When international student-athletes seek to play basketball in the United States, navigating the myriad of rules and regulations can be “overwhelming.” This according to Chaminade University alumnus Rhys Murphy (Accounting ’14), a two-year starter for the Silversword men’s team.

Rhys MurphySensing a business opportunity, Murphy returned to his hometown of Sydney, Australia, where he founded and serves as president of AUSA Hoops. This basketball camp organization helps Aussie boys and girls pursue their academic and athletic goals at high schools, colleges and universities across America.

“In terms of successes, we are at just over 70 players who are in college now,” said Murphy, who placed student-athletes at prominent schools in the Pac-12, Southeastern, Atlantic Coast, Big Ten and Big East conferences. These players earned more than $5 million in scholarships.

Murphy and his staff accomplished this feat by conducting training and development programs for young hoopsters and bringing them to America for a series of Amateur Athletic Union (AAU) tournaments where college coaches recruit players.

These trips don’t include sightseeing excursions to Disneyland. They’re focused on proving that Australians have what it takes to play top-tier basketball in the U.S.

As for Murphy’s basketball career, the six-foot-seven-inch forward “stumbled into an opportunity to play AAU basketball in Chicago” and received over 50 scholarship offers. Murphy opted for Oregon State, where he competed in 18 games for the Beavers during 2011-12.

After transferring to Chaminade for his junior and senior years, Murphy started the final 12 games of the 2013-14 season and was twice-named to the All-Pacific West Conference Academic Team.

Murphy got the idea for AUSA Hoops as a junior during spring break when a summer internship with a Chicago hedge fund failed to materialize.

“I pretty much just sat down and thought about what I could do myself,” Murphy recalled, “because I had no work experience and realized I would need to get a job the following year.”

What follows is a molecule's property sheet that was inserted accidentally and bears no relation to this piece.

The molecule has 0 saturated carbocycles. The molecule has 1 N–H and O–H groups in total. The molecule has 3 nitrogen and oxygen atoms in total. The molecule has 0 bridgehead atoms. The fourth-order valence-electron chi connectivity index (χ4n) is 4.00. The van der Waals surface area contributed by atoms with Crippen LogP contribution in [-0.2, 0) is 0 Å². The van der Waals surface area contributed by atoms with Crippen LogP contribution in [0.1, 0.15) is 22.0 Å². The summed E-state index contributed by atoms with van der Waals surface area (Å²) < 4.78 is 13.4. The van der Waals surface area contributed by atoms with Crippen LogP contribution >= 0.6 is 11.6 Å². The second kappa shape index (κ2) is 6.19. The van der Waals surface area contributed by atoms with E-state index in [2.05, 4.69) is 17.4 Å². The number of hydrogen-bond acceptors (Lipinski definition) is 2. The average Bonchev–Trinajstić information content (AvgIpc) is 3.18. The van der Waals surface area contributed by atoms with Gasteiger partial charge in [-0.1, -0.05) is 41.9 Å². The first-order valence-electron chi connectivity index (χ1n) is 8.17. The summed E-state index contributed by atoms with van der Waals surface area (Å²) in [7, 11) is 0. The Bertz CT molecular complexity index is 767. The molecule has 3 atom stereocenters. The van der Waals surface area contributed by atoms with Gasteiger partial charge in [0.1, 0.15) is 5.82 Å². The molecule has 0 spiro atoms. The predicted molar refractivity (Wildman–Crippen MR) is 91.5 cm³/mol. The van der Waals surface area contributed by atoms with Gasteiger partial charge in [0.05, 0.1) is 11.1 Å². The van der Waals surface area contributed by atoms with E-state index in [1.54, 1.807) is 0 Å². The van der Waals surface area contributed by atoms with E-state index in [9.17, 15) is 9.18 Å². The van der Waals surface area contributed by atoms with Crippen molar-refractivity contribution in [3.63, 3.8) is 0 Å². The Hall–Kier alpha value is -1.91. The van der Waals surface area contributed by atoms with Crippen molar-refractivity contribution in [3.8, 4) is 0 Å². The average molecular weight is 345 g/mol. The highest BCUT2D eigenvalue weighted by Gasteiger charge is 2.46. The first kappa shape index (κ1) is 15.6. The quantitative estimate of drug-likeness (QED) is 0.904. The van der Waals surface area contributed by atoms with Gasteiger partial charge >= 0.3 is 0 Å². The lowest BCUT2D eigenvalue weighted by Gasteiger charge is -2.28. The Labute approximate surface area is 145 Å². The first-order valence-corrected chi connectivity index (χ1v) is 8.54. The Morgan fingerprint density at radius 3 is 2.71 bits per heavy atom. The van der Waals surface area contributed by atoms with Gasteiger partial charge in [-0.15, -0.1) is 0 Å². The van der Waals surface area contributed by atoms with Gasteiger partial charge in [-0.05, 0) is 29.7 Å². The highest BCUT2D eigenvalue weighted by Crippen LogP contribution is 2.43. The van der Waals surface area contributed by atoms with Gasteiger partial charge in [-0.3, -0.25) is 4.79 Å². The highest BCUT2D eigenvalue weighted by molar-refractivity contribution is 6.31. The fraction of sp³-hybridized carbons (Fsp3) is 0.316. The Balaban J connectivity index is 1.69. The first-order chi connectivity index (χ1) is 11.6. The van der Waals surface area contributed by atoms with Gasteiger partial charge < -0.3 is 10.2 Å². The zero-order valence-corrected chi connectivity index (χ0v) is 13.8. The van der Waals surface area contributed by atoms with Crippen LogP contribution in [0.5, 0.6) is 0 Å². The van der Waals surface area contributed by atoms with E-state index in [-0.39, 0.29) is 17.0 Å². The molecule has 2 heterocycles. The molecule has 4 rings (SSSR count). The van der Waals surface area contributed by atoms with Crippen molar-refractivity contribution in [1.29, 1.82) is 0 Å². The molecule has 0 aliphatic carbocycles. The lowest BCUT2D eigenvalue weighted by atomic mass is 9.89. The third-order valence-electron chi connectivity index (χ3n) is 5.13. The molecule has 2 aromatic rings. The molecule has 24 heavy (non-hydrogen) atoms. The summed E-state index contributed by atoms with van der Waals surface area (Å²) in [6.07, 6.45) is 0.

Rhys MurphyBy turning his basketball camp concept into a bigger project, Murphy “ticked the ‘work-experience’ box” on his resume.

“The most challenging part is always right after the inspiration and excitement of the initial idea begins to fade and the reality of the amount of work that needs to be completed starts to become more and more clear,” Murphy said.

“I started with the thought that I had a pretty good idea about the industry, and then very quickly realized I knew next to nothing about the intricacies of how it worked. So for the first couple years I was almost flying blind trying to figure it out as I went.

“I don’t believe starting your own business is as hard as people perceive it to be,” Murphy added. “Yes, you need to be resilient, consistent with your work and have a desire to constantly learn and improve. But so much of it is just about having the confidence – or delusion – to get started and then keep rolling with the punches. It’s a wild rollercoaster!”

One Chaminade instructor who particularly influenced Murphy is Richard Kido, an Associate Professor of Accounting. Kido praised Murphy’s work ethic in the classroom and on the basketball court.

“Despite the demands of being a scholar-athlete, Rhys was outstanding in all his classes,” Kido said. “His positive attitude was infectious and carried over to his classmates.”

Another instructor making an impression on Murphy was Business Professor Wayne Tanna, who emphasized the importance of community service. Murphy continues that commitment to giving back by uplifting Australia’s South Sudanese basketball community through AUSA Hoops.

“I think Professor Tanna did a great job of opening my eyes to the tremendous need for help out there,” Murphy said. “And he opened my eyes to my own privileges by putting me in new environments where people were not as well off.”

That’s why community service is a slam dunk for Murphy and his team at AUSA Hoops.

 

Chaminade University’s School of Business and Communication offers bachelor’s and master’s degrees in Accounting. Community service activities for students include tax clinics and the FAFSA project, which helps low-income and immigrant families fill out college financial aid forms.